Urban Trees Case Study

2004 Words 9 Pages
Urban trees provide a wide range of environmental, ecological, social, cultural and economic benefits. However, as natural objects, they are constantly under stress, and living in an unnatural habitat, which will primarily affect the tree crown. In this study, the Diameter at Breast Height (DBH), Crown Live Ratio (LCR), Crown Dieback (CDBK), Crown Transparency (CT), and Crown Chlorosis (CC) of trees at University of Toronto – St. George campus were assessed by field measurements and Google Street View images. The study shows that the average of DBH and LCR measurements of trees planted in constricted and non-constricted areas are considerably different, which might be due to more space in non-constricted areas, which allows the roots to spread …show more content…
In order to obtain accurate measurements, each group (two students) chose one species and assessed the mentioned indices on four individual trees in both constricted and non-constricted rooting areas (Figure …show more content…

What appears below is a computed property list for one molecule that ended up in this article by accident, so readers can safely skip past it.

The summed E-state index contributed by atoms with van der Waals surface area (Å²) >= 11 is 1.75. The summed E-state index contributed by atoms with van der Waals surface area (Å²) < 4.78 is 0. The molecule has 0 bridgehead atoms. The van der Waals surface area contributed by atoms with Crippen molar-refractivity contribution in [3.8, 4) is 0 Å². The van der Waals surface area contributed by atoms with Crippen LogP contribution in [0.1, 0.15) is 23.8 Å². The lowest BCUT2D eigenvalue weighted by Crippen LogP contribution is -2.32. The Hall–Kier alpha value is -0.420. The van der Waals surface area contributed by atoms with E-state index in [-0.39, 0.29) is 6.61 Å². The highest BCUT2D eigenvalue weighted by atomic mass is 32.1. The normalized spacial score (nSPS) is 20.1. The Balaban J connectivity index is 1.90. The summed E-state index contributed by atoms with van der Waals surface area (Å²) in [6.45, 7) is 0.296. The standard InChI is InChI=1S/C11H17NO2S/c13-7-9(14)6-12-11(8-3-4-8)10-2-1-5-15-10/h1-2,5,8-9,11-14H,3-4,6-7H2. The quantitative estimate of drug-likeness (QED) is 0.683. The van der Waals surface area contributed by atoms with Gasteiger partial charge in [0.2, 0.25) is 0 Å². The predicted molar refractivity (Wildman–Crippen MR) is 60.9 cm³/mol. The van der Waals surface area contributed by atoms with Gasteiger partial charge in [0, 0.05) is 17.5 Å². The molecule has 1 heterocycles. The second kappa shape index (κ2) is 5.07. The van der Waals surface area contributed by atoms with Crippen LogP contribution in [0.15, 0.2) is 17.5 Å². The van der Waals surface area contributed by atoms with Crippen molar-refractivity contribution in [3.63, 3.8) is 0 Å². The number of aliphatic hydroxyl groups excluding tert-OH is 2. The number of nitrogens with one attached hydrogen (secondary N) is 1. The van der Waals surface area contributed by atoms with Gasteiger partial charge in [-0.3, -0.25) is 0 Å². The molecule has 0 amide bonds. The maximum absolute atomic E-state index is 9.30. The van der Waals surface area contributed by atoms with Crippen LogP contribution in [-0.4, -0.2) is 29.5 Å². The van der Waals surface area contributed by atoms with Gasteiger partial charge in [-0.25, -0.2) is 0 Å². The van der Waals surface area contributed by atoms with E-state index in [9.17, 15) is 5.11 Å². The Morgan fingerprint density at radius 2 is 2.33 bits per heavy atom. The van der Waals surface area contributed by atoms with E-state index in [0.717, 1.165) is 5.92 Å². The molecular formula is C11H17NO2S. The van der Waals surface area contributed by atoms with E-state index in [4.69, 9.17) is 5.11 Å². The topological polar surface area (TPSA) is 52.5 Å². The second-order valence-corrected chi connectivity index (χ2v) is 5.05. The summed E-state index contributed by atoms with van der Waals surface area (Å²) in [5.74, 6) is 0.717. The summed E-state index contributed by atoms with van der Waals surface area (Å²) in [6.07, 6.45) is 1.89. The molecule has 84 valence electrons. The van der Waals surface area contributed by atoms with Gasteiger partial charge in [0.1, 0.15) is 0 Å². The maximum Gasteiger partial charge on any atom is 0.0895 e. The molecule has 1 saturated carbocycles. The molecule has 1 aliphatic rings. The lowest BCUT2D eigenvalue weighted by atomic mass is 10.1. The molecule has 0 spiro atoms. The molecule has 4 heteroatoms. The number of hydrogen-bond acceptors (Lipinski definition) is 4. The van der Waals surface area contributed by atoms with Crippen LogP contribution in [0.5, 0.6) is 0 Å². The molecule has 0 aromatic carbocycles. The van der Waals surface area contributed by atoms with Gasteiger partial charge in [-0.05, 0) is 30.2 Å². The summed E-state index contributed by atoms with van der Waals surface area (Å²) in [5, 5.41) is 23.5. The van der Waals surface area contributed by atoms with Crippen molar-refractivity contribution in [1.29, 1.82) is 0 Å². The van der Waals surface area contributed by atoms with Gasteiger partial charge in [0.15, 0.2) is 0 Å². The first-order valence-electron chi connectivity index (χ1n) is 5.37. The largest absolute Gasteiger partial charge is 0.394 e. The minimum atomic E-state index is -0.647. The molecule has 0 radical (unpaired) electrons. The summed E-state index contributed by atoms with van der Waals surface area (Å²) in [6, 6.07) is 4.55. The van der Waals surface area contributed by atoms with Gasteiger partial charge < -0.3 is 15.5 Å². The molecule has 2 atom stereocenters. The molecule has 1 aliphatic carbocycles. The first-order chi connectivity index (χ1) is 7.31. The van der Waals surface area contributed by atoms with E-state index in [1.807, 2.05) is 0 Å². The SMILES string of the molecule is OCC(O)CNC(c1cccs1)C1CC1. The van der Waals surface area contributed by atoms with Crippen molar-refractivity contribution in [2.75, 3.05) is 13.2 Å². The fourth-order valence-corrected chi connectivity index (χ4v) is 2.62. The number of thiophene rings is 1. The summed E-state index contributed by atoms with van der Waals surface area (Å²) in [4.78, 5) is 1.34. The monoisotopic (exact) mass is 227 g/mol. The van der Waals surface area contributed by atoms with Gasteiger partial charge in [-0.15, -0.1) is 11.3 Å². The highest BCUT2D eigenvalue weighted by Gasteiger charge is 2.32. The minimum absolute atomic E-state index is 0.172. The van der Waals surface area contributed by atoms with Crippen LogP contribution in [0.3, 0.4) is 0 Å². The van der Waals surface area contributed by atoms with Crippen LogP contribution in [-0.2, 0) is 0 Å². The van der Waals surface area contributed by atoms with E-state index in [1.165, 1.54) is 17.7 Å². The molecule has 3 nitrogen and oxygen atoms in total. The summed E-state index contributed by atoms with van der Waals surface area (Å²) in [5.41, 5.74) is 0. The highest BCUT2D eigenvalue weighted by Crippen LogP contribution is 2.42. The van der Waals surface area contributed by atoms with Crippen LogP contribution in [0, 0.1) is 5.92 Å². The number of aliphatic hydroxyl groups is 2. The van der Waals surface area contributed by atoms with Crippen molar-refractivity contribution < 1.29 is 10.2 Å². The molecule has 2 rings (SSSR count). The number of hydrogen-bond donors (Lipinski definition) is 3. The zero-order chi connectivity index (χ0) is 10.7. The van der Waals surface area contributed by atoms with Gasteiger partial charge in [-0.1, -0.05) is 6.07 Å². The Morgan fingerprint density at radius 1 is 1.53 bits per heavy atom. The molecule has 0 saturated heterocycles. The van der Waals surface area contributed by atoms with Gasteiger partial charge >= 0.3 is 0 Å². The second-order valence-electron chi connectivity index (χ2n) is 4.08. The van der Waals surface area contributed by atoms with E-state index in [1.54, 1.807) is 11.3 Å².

Correlation is significant at the 0.01 level (2-tailed).
**. Correlation is significant at the 0.05 level (2-tailed).
Table 2 illustrates that there is a moderate correlation between constricted and non-constricted areas of DBH data, which is statistically significant at the 0.01 level (Tb = 0.366, p = 0.000). Moreover, a weak correlation is observed for LCR (Tb = 0.198, p = 0.017), which shows that there is a weak correlation between the average of LCR for constricted and non-constricted areas. Whereas, there are no correlation for CDBK, CT, and CC with Tb = 0.107, p = 0.207, Tb = -0.062, p = 0.445, and Tb = 0.084, p = 0.346,

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